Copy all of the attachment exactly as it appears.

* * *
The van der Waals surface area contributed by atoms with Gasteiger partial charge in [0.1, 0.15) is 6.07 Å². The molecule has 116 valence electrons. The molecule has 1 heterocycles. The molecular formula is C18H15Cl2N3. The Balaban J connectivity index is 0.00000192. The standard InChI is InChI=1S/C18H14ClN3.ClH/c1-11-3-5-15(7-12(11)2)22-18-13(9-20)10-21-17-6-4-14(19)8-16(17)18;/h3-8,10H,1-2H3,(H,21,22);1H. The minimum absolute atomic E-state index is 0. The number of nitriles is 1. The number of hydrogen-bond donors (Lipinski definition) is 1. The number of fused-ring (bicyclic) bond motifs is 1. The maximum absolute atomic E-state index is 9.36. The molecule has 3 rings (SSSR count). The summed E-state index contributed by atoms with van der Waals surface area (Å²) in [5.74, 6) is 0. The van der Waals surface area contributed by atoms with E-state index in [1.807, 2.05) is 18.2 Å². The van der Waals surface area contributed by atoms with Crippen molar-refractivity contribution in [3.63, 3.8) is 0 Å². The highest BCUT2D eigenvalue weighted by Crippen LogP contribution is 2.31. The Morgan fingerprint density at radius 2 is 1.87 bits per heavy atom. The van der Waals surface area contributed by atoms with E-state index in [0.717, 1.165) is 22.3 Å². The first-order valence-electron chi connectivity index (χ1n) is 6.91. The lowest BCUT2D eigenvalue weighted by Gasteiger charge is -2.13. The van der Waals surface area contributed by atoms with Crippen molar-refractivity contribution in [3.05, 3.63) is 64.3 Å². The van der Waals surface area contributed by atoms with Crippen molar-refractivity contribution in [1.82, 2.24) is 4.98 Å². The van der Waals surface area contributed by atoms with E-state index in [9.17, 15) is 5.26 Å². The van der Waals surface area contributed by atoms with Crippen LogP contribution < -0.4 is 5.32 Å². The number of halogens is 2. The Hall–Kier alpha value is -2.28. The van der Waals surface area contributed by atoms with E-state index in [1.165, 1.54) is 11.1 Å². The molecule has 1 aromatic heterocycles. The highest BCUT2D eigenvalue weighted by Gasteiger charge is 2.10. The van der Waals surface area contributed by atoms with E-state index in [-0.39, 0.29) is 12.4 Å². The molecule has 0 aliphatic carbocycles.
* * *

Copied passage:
The van der Waals surface area contributed by atoms with Gasteiger partial charge in [0.1, 0.15) is 6.07 Å². The molecule has 116 valence electrons. The molecule has 1 heterocycles. The molecular formula is C18H15Cl2N3. The Balaban J connectivity index is 0.00000192. The standard InChI is InChI=1S/C18H14ClN3.ClH/c1-11-3-5-15(7-12(11)2)22-18-13(9-20)10-21-17-6-4-14(19)8-16(17)18;/h3-8,10H,1-2H3,(H,21,22);1H. The minimum absolute atomic E-state index is 0. The number of nitriles is 1. The number of hydrogen-bond donors (Lipinski definition) is 1. The number of fused-ring (bicyclic) bond motifs is 1. The maximum absolute atomic E-state index is 9.36. The molecule has 3 rings (SSSR count). The summed E-state index contributed by atoms with van der Waals surface area (Å²) in [5.74, 6) is 0. The van der Waals surface area contributed by atoms with E-state index in [1.807, 2.05) is 18.2 Å². The van der Waals surface area contributed by atoms with Crippen molar-refractivity contribution in [3.63, 3.8) is 0 Å². The highest BCUT2D eigenvalue weighted by Crippen LogP contribution is 2.31. The Morgan fingerprint density at radius 2 is 1.87 bits per heavy atom. The van der Waals surface area contributed by atoms with E-state index in [0.717, 1.165) is 22.3 Å². The first-order valence-electron chi connectivity index (χ1n) is 6.91. The lowest BCUT2D eigenvalue weighted by Gasteiger charge is -2.13. The van der Waals surface area contributed by atoms with Crippen molar-refractivity contribution in [3.05, 3.63) is 64.3 Å². The van der Waals surface area contributed by atoms with Crippen molar-refractivity contribution in [1.82, 2.24) is 4.98 Å². The van der Waals surface area contributed by atoms with E-state index in [9.17, 15) is 5.26 Å². The van der Waals surface area contributed by atoms with Crippen LogP contribution < -0.4 is 5.32 Å². The number of halogens is 2. The Hall–Kier alpha value is -2.28. The van der Waals surface area contributed by atoms with E-state index in [1.165, 1.54) is 11.1 Å². The molecule has 1 aromatic heterocycles. The highest BCUT2D eigenvalue weighted by Gasteiger charge is 2.10. The van der Waals surface area contributed by atoms with E-state index in [-0.39, 0.29) is 12.4 Å². The molecule has 0 aliphatic carbocycles.